Never let a good crisis go to waste: Mark Steyn scans the red ink at the Gray Lady and sees within the hemorrhaging the opportunity to revitalize the moribund legacy media:
It occurs to me that the best chance of saving the US newspaper industry would be if The New York Times collapsed. America’s stultifying monodailies are far more homogeneous than almost any other English-speaking media culture. A big part of this is the Times, and the horrible conformity it begets. The Times is the template for the entire industry: Its ethos dominates the journalism schools; it’s the model for a zillion other mini-me wannabe-Timeses across the continent, even though smug East Coast upper-middle-class metropolitan condescension would hardly seem an obvious winner for second-tier cities and rural districts. Its columns and features are reprinted coast to coast. Its priorities determine the agenda of the three nightly network newscasts, also (not coincidentally) flailing badly. The net result of the industry’s craven abasement before the Times is that American newspapering is dead as dead can be – and certainly far deader than its cousins in Britain, Australia, India, or even Canada.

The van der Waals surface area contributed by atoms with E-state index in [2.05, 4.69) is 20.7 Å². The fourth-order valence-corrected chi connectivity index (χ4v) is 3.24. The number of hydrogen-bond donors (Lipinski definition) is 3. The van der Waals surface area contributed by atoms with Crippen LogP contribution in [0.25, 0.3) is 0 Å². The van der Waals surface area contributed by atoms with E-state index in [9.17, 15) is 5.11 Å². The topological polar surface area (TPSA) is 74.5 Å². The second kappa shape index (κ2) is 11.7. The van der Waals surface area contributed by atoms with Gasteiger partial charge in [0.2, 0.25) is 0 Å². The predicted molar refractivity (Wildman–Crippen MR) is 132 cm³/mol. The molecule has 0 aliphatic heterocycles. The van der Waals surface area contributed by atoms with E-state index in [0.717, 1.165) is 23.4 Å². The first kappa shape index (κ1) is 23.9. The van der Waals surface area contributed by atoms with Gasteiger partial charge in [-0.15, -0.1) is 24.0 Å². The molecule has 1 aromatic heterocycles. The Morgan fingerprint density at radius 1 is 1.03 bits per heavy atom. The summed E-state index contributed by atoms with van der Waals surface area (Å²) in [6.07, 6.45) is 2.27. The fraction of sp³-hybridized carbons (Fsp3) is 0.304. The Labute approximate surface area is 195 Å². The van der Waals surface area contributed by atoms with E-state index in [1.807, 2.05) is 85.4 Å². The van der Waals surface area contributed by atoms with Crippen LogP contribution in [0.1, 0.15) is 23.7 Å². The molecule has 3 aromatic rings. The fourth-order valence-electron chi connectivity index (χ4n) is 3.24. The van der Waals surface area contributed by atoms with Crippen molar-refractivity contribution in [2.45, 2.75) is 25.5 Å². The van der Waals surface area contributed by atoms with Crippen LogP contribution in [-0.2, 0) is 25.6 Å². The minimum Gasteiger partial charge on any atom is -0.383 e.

If the Times closed, what would the mainstream media left behind do? Why, they would have to think for themselves. And some of them would still die. But some of them might get …lively, and iconoclastic, and one day even …readable. Not all of them: There would still be plenty of near parodic thumbsucking pomposity for those whose bag that is. But there would be other kinds of papers, too. As the J-school bores say (but rarely do), celebrate diversity!
And if that doesn’t work, their final resting place has already been built.